First, the protest can be seen as an unwise step during the pandemic, especially when there is a possibility of a second wave. Given the possibility of economic instability in the near future, a second wave of the virus will be devastating for both the countries and it will in turn, affected the region severely.

Second, even if the second wave does not happen, the protests can lead to political instability due to polarisation between the political parties. The pandemic calls for political unity, but the far-right party is unwilling to come to a common ground to cooperate during the pandemic. To avoid political and economic instability, it is important for individuals to have a greater sense of responsibility. 
 


About Authors

Sourina Bej and Abigail Miriam Fernandez are Project Associate and Research Assistant at the School of Conflict and Security Studies in the National Institute of Advanced Studies (NIAS). D. Suba Chandran is the Dean of School of Conflict and Security Studies, NIAS. Alok Gupta is an Associate Professor at the Central University of South Bihar. Harini Madhusudan is a PhD Scholar with the School of Conflict and Security Studies, NIAS. Aarathi Srinivasan is Research Intern at NIAS.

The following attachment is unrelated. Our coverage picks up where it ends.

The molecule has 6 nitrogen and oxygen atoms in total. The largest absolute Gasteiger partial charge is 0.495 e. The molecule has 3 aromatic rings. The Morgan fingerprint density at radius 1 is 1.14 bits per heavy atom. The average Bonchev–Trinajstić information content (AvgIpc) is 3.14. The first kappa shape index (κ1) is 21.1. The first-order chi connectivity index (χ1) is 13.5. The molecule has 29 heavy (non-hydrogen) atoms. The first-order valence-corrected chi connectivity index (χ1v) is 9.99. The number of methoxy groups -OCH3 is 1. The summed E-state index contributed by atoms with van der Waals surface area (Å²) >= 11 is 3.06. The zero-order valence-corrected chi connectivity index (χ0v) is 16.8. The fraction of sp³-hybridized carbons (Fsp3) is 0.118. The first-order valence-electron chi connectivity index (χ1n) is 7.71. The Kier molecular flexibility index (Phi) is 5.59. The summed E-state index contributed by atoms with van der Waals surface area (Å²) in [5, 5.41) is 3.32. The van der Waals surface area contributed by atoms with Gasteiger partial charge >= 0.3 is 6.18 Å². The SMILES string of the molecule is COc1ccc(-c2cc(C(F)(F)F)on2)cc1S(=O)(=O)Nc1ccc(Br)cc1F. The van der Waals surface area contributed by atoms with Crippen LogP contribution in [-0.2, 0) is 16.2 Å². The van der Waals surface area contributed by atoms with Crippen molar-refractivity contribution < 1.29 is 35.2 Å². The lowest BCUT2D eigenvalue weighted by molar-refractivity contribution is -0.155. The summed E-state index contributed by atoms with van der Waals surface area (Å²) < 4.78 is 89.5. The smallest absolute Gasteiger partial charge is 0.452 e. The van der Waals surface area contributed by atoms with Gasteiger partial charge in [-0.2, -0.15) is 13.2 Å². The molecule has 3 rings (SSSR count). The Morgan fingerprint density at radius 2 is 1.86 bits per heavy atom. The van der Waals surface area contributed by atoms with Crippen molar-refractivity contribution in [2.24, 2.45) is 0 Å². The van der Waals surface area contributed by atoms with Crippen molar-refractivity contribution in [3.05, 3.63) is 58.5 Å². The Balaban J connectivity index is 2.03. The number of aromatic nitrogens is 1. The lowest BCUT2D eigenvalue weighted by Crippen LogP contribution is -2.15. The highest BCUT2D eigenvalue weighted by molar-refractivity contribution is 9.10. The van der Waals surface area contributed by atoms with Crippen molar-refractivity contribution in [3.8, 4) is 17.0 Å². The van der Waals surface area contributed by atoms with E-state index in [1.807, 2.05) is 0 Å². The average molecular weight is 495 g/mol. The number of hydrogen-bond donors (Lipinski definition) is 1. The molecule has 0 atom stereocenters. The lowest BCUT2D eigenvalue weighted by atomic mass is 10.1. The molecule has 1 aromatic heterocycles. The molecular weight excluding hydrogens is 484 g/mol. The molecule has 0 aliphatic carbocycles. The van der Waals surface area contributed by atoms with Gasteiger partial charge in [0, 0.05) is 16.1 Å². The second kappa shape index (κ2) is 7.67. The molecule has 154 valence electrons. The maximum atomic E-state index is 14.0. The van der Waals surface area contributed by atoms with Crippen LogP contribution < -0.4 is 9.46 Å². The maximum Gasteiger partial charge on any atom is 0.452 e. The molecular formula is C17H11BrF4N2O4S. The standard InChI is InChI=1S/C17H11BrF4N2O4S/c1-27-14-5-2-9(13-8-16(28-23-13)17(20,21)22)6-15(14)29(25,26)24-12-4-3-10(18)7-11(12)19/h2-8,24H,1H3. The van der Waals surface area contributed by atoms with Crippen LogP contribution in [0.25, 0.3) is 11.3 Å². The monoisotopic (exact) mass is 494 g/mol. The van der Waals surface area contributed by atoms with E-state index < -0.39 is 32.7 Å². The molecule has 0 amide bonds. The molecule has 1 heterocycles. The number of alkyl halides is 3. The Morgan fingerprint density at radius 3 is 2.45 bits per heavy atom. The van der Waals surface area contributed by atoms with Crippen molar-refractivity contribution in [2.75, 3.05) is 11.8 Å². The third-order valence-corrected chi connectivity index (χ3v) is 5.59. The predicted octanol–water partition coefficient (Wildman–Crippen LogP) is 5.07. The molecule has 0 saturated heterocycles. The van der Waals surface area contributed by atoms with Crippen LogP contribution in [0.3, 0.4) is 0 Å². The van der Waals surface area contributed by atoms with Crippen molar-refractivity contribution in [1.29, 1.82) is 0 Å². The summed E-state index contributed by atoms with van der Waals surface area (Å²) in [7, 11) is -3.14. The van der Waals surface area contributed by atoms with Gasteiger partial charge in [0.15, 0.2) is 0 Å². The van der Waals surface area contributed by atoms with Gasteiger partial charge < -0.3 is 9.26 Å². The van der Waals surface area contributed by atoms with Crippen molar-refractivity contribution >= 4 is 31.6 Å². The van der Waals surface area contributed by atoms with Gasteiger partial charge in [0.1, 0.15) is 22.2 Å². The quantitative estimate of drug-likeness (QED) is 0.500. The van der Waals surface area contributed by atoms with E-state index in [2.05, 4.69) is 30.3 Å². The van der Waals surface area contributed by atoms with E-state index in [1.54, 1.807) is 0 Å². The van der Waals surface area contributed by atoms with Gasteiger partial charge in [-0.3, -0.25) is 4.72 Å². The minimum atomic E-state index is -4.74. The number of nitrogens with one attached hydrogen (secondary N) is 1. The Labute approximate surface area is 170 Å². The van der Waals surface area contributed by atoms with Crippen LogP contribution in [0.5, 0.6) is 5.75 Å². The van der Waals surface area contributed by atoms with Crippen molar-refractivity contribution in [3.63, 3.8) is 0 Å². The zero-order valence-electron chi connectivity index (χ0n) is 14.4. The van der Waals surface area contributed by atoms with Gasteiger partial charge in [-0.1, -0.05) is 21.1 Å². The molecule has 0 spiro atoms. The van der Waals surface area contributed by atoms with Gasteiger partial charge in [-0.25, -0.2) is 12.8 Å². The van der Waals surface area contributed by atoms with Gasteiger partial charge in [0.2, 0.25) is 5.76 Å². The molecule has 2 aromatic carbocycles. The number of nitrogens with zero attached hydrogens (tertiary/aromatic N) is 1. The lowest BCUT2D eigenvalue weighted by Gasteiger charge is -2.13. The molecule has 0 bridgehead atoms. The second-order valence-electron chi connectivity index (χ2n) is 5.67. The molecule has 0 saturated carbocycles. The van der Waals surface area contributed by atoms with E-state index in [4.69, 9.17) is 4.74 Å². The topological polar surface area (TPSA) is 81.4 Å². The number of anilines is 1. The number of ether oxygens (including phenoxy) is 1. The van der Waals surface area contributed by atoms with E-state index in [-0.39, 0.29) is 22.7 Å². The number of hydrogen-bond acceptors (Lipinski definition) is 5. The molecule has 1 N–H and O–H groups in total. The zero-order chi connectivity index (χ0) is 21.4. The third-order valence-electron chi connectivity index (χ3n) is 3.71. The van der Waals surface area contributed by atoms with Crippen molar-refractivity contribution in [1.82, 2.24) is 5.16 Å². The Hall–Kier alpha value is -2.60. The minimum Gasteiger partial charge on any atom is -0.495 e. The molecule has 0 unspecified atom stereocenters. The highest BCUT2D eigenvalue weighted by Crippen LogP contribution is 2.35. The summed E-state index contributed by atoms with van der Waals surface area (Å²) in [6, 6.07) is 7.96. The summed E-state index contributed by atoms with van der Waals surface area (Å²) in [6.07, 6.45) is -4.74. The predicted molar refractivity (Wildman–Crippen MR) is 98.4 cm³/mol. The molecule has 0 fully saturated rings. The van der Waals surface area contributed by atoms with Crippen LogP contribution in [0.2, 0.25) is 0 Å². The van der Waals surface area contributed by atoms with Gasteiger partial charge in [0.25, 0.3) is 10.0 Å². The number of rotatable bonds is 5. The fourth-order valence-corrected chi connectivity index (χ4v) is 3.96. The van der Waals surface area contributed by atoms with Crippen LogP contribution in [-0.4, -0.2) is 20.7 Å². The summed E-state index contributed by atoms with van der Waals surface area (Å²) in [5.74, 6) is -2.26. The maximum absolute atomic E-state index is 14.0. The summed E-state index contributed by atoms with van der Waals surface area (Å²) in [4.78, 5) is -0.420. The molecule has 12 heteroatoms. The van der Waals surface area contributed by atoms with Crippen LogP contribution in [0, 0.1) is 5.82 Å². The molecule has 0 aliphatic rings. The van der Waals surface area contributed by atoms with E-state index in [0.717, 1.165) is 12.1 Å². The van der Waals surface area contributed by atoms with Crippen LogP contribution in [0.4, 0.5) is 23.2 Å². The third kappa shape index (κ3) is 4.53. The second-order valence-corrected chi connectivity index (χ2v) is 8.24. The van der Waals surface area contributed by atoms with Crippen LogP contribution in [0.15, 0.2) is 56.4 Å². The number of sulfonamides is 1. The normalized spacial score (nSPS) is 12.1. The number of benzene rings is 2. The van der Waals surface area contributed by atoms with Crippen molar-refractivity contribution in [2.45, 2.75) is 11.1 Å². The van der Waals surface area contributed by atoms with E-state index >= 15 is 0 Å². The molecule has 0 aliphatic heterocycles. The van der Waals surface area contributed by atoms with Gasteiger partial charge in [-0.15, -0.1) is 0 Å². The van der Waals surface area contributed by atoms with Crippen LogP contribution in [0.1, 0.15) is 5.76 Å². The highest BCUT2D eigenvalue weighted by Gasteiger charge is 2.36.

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The Cardinal sermons for peace, with a message to forgive

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ONE YEAR AFTER THE EASTER ATTACKS IN SRI LANKA
April 2020 | IPRI # 49
IPRI Comments

Aparupa Bhattacherjee

Who and Why of the Perpetrators

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ONE YEAR AFTER THE EASTER ATTACKS IN SRI LANKA
April 2020 | IPRI # 48
IPRI Comments

Natasha Fernando

In retrospect, where did we go wrong?

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ONE YEAR AFTER THE EASTER ATTACKS IN SRI LANKA
April 2020 | IPRI # 47
IPRI Comments

Ruwanthi Jayasekara